“The loss of these understandings has had profound consequences. Men have become reduced to, at best, supervisors of machines, many of them other humans reduced to the lowest level of technique. It is out of this disaster, Ellul postulates, that the concept of ‘human rights’ became necessary. The reduction of man rendered vital what might be called a ‘redistribution of dignity’ (my phrase, not Ellul’s), of honour, of pride, all accompanied by their individual moral schemas. And, then, Ellul prophetically cautions: ‘When these moral flourishes overly encumber technical progress, they are discarded — more or less speedily, with more or less ceremony, but with determination nonetheless. This is the state we are in today.’ Their transitional functions fulfilled, the much-trumpeted charters, declarations and conventions of rights are quietly abolished. ‘Rights mean nothing to a mankind surrounded by techniques,’ writes Ellul. ‘It is our responsibility to study man's situation vis-à-vis techniques and not vis-à-vis some no longer existent force. . . . Technique has rendered traditional democratic doctrines obsolete.’”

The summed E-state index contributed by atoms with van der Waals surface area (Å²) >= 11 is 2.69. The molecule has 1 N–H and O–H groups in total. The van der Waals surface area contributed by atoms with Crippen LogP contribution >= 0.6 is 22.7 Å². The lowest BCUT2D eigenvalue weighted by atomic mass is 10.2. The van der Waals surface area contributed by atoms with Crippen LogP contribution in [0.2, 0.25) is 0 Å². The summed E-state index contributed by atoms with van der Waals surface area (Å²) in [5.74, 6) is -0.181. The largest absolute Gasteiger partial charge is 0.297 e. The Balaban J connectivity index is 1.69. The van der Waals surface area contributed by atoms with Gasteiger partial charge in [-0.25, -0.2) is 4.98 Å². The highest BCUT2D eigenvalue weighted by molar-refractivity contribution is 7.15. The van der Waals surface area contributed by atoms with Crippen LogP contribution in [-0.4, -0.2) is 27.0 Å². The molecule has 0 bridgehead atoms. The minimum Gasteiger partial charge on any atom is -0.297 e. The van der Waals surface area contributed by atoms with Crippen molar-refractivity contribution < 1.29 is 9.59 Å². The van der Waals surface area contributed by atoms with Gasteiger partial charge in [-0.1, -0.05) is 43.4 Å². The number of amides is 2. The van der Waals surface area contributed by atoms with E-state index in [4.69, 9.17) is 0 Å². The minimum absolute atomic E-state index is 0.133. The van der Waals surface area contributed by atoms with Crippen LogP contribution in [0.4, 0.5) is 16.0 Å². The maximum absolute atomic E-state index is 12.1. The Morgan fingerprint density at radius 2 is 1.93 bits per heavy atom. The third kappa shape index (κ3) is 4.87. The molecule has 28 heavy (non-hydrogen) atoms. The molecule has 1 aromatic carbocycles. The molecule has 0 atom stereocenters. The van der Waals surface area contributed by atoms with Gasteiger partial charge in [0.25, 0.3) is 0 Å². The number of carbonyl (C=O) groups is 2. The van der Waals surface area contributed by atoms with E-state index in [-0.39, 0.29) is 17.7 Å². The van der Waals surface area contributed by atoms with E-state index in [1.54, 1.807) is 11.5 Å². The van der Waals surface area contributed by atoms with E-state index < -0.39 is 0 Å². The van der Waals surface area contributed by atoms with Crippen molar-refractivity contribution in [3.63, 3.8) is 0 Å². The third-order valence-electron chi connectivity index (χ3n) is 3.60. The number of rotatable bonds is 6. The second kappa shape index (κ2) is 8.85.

This “technocracy” has a final end game: creating a final form of Man shaped not in the “image of God”--that is, that Man is a conscious moral actor and co-creator with God—but that he is merely to serve his enlightened “betters,” the Davos Men (Schwab, Gates, etc…) who own the Machine. Because this Davos-servant thinks not for himself, he is incapable of creativity or rebellion. This Davos-servant man is also fearful and irreligious because any such spiritual instinct has been removed directly (as by vaccination) or indirectly (as through indoctrination). This could be called, in C.S. Lewis’s phrase, the “Abolition of Man.” A discussion video is attached below (you can start at the 13 minute mark):




What is the path forward?